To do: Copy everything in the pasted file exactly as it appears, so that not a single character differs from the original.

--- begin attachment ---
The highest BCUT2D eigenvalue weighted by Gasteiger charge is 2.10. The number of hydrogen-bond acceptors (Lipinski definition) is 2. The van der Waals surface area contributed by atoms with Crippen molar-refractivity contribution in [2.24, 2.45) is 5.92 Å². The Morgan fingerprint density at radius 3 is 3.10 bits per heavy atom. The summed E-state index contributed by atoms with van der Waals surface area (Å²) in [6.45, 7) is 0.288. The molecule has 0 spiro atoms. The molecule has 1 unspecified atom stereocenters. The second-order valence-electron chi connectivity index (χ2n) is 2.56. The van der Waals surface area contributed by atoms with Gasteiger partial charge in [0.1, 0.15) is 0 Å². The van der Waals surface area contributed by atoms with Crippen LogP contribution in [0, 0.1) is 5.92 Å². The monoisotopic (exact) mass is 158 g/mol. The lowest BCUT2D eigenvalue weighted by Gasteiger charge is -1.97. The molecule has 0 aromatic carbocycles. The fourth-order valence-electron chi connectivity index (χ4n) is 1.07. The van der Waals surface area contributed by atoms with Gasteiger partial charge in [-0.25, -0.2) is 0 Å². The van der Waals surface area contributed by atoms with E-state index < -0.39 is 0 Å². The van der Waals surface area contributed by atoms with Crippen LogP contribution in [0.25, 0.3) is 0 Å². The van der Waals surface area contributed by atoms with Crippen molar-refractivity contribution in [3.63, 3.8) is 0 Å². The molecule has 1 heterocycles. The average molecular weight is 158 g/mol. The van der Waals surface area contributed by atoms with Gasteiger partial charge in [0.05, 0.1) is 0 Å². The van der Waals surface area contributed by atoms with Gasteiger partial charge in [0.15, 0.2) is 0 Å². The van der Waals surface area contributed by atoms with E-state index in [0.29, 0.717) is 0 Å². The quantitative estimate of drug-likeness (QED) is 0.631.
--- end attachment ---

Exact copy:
The highest BCUT2D eigenvalue weighted by Gasteiger charge is 2.10. The number of hydrogen-bond acceptors (Lipinski definition) is 2. The van der Waals surface area contributed by atoms with Crippen molar-refractivity contribution in [2.24, 2.45) is 5.92 Å². The Morgan fingerprint density at radius 3 is 3.10 bits per heavy atom. The summed E-state index contributed by atoms with van der Waals surface area (Å²) in [6.45, 7) is 0.288. The molecule has 0 spiro atoms. The molecule has 1 unspecified atom stereocenters. The second-order valence-electron chi connectivity index (χ2n) is 2.56. The van der Waals surface area contributed by atoms with Gasteiger partial charge in [0.1, 0.15) is 0 Å². The van der Waals surface area contributed by atoms with Crippen LogP contribution in [0, 0.1) is 5.92 Å². The monoisotopic (exact) mass is 158 g/mol. The lowest BCUT2D eigenvalue weighted by Gasteiger charge is -1.97. The molecule has 0 aromatic carbocycles. The fourth-order valence-electron chi connectivity index (χ4n) is 1.07. The van der Waals surface area contributed by atoms with Gasteiger partial charge in [-0.25, -0.2) is 0 Å². The van der Waals surface area contributed by atoms with E-state index < -0.39 is 0 Å². The van der Waals surface area contributed by atoms with Crippen LogP contribution in [0.25, 0.3) is 0 Å². The van der Waals surface area contributed by atoms with Crippen molar-refractivity contribution in [3.63, 3.8) is 0 Å². The molecule has 1 heterocycles. The average molecular weight is 158 g/mol. The van der Waals surface area contributed by atoms with Gasteiger partial charge in [0.05, 0.1) is 0 Å². The van der Waals surface area contributed by atoms with Gasteiger partial charge in [0.15, 0.2) is 0 Å². The van der Waals surface area contributed by atoms with E-state index in [0.29, 0.717) is 0 Å². The quantitative estimate of drug-likeness (QED) is 0.631.